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Arab League proposes initiative to allow aid delivery into Blue Nile & S. Kordofan

February 13, 2012 (KHARTOUM) – The Arab League revealed that it has put forward an initiative to address the humanitarian situation in Southern Kordofan and Blue Nile states, which lie on the Sudan-South Sudan border.

Sudanese refugees gather in a makeshift shelter after being displaced by conflict in Southern Kordofan earlier this year. (UN Photo_Paul Banks)

Sudan Armed Forces (SAF) is battling rebels from the Sudan People Liberation Movement North (SPLM-N) since June 2011 in South Kordofan and September 2011 in Blue Nile.

The media office of the Arab League Secretary General said that the proposal is based on a number of principles, most notably the full respect for the sovereignty of Sudan, securing the entry of humanitarian assistance to civilians affected by conflict and facilitating the safe and voluntary return of displaced people.

The action plan outlines ways by which the amount of humanitarian need is estimated and the manner by which aid is delivered to affected areas.

Sources tell Sudan Tribune that the Arab League wants to decouple the humanitarian track from the political one and move towards transitioning from emergency relief stage to early recovery and development.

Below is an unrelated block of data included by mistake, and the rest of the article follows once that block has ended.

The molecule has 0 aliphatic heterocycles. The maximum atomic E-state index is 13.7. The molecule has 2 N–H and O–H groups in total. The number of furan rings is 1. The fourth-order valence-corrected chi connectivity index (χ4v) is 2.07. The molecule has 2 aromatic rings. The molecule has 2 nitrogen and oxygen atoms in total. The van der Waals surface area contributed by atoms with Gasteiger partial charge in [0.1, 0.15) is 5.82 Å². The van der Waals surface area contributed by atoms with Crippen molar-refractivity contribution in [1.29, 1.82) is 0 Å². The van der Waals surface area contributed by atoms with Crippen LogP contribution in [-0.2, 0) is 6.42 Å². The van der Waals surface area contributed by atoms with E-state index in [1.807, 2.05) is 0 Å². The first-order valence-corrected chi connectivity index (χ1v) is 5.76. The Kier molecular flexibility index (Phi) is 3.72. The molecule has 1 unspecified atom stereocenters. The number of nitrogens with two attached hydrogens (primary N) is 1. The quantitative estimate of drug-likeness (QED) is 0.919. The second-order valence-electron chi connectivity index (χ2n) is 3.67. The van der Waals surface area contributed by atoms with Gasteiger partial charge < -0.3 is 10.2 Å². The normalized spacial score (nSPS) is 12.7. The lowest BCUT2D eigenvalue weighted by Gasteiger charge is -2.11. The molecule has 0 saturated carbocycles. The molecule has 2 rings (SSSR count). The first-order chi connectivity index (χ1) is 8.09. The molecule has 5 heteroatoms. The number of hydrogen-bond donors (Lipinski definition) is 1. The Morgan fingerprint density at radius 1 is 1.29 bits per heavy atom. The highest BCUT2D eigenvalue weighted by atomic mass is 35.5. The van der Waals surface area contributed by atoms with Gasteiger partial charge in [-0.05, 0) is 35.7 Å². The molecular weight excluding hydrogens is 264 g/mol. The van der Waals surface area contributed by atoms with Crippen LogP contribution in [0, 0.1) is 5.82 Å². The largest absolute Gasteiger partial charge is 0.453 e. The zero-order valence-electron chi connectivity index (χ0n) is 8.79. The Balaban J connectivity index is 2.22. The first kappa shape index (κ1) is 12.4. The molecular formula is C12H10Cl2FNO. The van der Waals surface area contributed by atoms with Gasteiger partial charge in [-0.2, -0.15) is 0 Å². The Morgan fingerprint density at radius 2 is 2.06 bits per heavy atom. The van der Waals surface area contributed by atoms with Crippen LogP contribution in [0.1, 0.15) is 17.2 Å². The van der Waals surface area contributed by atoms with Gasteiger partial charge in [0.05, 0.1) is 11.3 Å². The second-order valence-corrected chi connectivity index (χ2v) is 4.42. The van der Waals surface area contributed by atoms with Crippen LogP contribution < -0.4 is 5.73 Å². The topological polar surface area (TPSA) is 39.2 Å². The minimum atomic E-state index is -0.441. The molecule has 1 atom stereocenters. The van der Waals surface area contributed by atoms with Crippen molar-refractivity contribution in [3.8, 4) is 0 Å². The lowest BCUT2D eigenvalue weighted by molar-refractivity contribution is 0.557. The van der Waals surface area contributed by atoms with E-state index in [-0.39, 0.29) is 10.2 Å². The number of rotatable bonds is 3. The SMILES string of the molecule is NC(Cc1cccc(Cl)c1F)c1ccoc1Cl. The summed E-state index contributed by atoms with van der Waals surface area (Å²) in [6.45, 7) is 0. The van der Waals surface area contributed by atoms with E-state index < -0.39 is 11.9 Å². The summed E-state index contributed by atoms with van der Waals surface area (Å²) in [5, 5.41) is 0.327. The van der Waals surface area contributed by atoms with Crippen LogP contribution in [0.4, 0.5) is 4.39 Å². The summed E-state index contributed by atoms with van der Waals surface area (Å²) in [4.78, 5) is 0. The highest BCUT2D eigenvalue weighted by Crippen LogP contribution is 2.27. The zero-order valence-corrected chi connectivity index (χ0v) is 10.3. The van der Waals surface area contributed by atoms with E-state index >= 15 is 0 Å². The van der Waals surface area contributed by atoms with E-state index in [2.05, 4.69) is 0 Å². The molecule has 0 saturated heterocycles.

The scheme was reportedly agreed to in principle by the Sudanese government and received strong support from the African Union (AU) and United Nations (UN).

The United States called on Sudan’s neighbours and particularly African countries to press Khartoum to allow aid groups to enter rebel controlled areas in the two states. It warned that half a million people will face an emergency bordering on famine by March if international humanitarian organisations are not allowed into these areas.

There were reports confirmed later by Washington that the latter is considering moving unilaterally to deliver aid to these regions without Khartoum’s permission. But the Sudanese government strongly cautioned against such a move.

The violence has already forced about 417,000 people to flee their homes, more than 80,000 of them to South Sudan, the UN estimates. Locals have faced air raids and sporadic ground fighting, according to human rights groups and refugees.